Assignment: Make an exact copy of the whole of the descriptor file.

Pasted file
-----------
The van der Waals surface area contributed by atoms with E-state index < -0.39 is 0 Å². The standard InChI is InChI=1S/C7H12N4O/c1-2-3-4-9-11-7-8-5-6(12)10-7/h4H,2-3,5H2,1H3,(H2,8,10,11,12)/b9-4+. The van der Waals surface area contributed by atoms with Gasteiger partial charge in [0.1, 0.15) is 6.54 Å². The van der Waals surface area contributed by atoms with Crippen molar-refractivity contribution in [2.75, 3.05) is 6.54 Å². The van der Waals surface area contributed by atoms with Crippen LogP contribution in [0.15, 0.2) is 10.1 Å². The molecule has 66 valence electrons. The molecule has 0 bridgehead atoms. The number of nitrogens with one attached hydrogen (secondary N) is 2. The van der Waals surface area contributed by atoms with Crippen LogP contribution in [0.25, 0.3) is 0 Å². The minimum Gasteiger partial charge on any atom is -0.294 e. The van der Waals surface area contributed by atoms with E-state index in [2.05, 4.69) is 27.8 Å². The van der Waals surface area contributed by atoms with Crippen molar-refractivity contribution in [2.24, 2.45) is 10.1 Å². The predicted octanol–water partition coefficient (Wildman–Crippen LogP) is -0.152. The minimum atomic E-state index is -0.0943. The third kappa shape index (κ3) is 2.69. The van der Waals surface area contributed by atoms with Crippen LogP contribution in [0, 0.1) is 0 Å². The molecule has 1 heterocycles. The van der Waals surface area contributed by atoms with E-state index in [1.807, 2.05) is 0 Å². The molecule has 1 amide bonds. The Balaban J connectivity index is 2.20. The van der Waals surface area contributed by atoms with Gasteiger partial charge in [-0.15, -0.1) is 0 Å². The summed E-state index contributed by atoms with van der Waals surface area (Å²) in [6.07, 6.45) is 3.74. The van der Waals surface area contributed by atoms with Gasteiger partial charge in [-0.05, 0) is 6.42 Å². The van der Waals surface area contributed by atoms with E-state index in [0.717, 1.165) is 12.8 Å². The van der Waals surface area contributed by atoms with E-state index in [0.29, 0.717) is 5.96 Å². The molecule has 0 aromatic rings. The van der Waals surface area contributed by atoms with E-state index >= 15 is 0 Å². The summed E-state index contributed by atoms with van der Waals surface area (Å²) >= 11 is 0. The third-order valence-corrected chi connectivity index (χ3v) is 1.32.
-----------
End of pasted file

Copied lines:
The van der Waals surface area contributed by atoms with E-state index < -0.39 is 0 Å². The standard InChI is InChI=1S/C7H12N4O/c1-2-3-4-9-11-7-8-5-6(12)10-7/h4H,2-3,5H2,1H3,(H2,8,10,11,12)/b9-4+. The van der Waals surface area contributed by atoms with Gasteiger partial charge in [0.1, 0.15) is 6.54 Å². The van der Waals surface area contributed by atoms with Crippen molar-refractivity contribution in [2.75, 3.05) is 6.54 Å². The van der Waals surface area contributed by atoms with Crippen LogP contribution in [0.15, 0.2) is 10.1 Å². The molecule has 66 valence electrons. The molecule has 0 bridgehead atoms. The number of nitrogens with one attached hydrogen (secondary N) is 2. The van der Waals surface area contributed by atoms with Crippen LogP contribution in [0.25, 0.3) is 0 Å². The minimum Gasteiger partial charge on any atom is -0.294 e. The van der Waals surface area contributed by atoms with E-state index in [2.05, 4.69) is 27.8 Å². The van der Waals surface area contributed by atoms with Crippen molar-refractivity contribution in [2.24, 2.45) is 10.1 Å². The predicted octanol–water partition coefficient (Wildman–Crippen LogP) is -0.152. The minimum atomic E-state index is -0.0943. The third kappa shape index (κ3) is 2.69. The van der Waals surface area contributed by atoms with Crippen LogP contribution in [0, 0.1) is 0 Å². The molecule has 1 heterocycles. The van der Waals surface area contributed by atoms with E-state index in [1.807, 2.05) is 0 Å². The molecule has 1 amide bonds. The Balaban J connectivity index is 2.20. The van der Waals surface area contributed by atoms with Gasteiger partial charge in [-0.15, -0.1) is 0 Å². The summed E-state index contributed by atoms with van der Waals surface area (Å²) in [6.07, 6.45) is 3.74. The van der Waals surface area contributed by atoms with Gasteiger partial charge in [-0.05, 0) is 6.42 Å². The van der Waals surface area contributed by atoms with E-state index in [0.717, 1.165) is 12.8 Å². The van der Waals surface area contributed by atoms with E-state index in [0.29, 0.717) is 5.96 Å². The molecule has 0 aromatic rings. The van der Waals surface area contributed by atoms with E-state index >= 15 is 0 Å². The summed E-state index contributed by atoms with van der Waals surface area (Å²) >= 11 is 0. The third-order valence-corrected chi connectivity index (χ3v) is 1.32.